The other challenge is, as I mentioned, these are often associated with underlying liver disease. For us to remove part of the liver for the liver cancer, the remaining liver has to be healthy to function, so our patients already have underlying cirrhosis and underling damage of their liver from their disease that caused the cancer, then most patients are at higher risk. It’s like a patient with lung cancer who has terrible lungs; you can’t remove even a little part of the lung because they don’t have enough lung function to survive. It’s the same with the liver. In someone with a healthy liver, I can remove three-quarters of someone’s liver, and the remaining liver will be healthy; they will do well postoperatively, and the remaining liver will regenerate. However, when someone has a damaged liver, which is commonly associated with HCC and cirrhosis, you can’t be cutting out large parts of the liver. There’s just not enough liver to function. That’s 1 problem.
The other option with surgery in patients with early liver cancer is transplant. If someone has a very damaged liver and can’t handle cutting up part of the liver, but the cancer is caught relatively early in someone with a lot of cirrhosis, another alternative is to take out the whole liver and put in someone else’s liver, for a liver transplant. That is also associated with a lot of challenges. For 1, there’s a limited number of donor livers so we have a precious resource. Also, patients are on the waiting list for a very long time for a donor liver, but it’s hard to wait a long time with cancer since it can spread in the meantime. The third problem with transplant is that you’re suppressing the immune system, so not all patients with liver cancer are eligible for transplant. You need to have very early-stage liver cancer under some defined criteria for patients who are eligible for transplant. It’s very limited, but even those patients have to be waiting on the transplant list for a long time.
Those are the challenges, catching it early [enough to get] potentially curative therapy with either resection or transplant. There are other options in those patients who have caught it early. For example, we can do a procedure called ablation, where instead of cutting it out, you can put a probe in there and burn it or freeze it, using microwave ablation or radiofrequency ablation to burn the spot. Those are, again, only for selected folks with very small liver cancers, in favorable locations within the liver. The advantage to this is you don’t have to operate, and you don’t have to cut out sometimes a large part of the liver. Those are all the options for patients with early cancer eligible for transplant, resection, or ablation. Unfortunately, still the majority of patients are not eligible for those types of potentially curative therapies.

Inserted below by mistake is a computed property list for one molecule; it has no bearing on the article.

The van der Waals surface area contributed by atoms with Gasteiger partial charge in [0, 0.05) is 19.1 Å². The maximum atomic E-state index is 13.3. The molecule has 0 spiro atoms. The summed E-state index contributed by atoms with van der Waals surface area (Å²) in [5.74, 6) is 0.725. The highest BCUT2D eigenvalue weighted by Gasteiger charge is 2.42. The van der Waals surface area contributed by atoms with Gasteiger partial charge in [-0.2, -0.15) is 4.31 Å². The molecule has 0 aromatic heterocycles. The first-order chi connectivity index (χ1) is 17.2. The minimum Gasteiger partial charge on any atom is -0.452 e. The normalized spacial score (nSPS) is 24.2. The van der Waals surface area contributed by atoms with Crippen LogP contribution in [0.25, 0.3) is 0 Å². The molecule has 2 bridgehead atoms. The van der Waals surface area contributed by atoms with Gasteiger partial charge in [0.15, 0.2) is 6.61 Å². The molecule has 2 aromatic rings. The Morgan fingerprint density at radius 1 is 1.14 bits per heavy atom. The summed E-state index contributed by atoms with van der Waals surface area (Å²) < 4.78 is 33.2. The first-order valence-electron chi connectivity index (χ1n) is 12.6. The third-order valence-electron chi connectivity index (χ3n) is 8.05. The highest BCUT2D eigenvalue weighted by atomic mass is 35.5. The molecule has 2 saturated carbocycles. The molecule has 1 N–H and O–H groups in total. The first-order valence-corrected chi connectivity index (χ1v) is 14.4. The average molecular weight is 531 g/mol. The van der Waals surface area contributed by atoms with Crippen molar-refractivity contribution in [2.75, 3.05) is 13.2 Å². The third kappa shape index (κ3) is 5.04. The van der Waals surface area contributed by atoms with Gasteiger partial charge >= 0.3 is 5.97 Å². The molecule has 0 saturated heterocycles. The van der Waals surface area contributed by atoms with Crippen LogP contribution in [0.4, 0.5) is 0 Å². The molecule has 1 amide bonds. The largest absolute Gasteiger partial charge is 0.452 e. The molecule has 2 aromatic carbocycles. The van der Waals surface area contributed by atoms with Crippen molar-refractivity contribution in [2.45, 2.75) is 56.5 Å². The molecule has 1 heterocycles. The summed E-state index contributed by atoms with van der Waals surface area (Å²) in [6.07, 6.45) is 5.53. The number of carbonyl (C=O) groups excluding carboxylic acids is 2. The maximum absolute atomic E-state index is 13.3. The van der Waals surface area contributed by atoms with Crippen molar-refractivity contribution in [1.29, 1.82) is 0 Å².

There’s another class of therapies that are also widely used, and that’s intra-arterial where beads or seeds are put in through the artery and directed right to the tumor. Those you can do for larger tumors and those beads can be either embedded with chemotherapy or are radioactive beads called Y-90 that can also be used for liver cancer to attack the tumor directly. It’s not a guarantee that those are wiped out, but those are patients with liver-only cancer. Their disease is localized to the liver, but it is too large or in a bad location that is not [eligible for surgery], so we can then use these liver-directed radioactive beads or chemotherapy beads. It doesn’t have as high a success or cure rate, but it can definitely shrink the cancer.
Those are the treatment options. The other challenge with that is a large number of patients with liver cancer are treated with those intra-arterial approaches.
There’s another approach occasionally used as well, which is radiation beam therapy. These are not radioactive beads but external radiation treatments, called stereotactic body radiotherapy. That’s in a select number of patients, locally treating. That’s what in our armamentarium for local regional options. There are obviously some challenges there.
TARGETED ONCOLOGY:What are the treatment options for patients with advanced disease?
Choti:The biggest advancements have been, not in curing patients, but I would say the biggest change is now we have more options for patients with advanced disease with disease either throughout the liver or when it has spread beyond the liver, with the systemic therapiesimmunotherapy and targeted therapies. Again, the problem with those patients is that HCC is associated with underlying liver disease. If somebody has bad underlying liver disease, bad cirrhosis, there aren’t many options. You can’t do surgery on them. Maybe you can do transplant if the cancer is caught early, but those patients with advanced disease have [other options].
Liver disease can be categorized by mild cirrhosis called Child-Pugh A, to moderate cirrhosis, which is Child-Pugh B, and more severe cirrhosis is called Child-Pugh C. Anybody with a B or C cancer has fewer options, including the systemic or immune therapies for people with B and C. One of the big challenges is again the association of HCC with underlying cirrhosis in not all but some patients. Child-Pugh A patients with mild or no cirrhosis are more able to not only do surgery, ablation, or intraarterial therapy, but those patients are more likely to be eligible, even if the cancer has already spread but the cirrhosis is mild. We can offer them the systemic or targeted therapies or immunotherapy as well.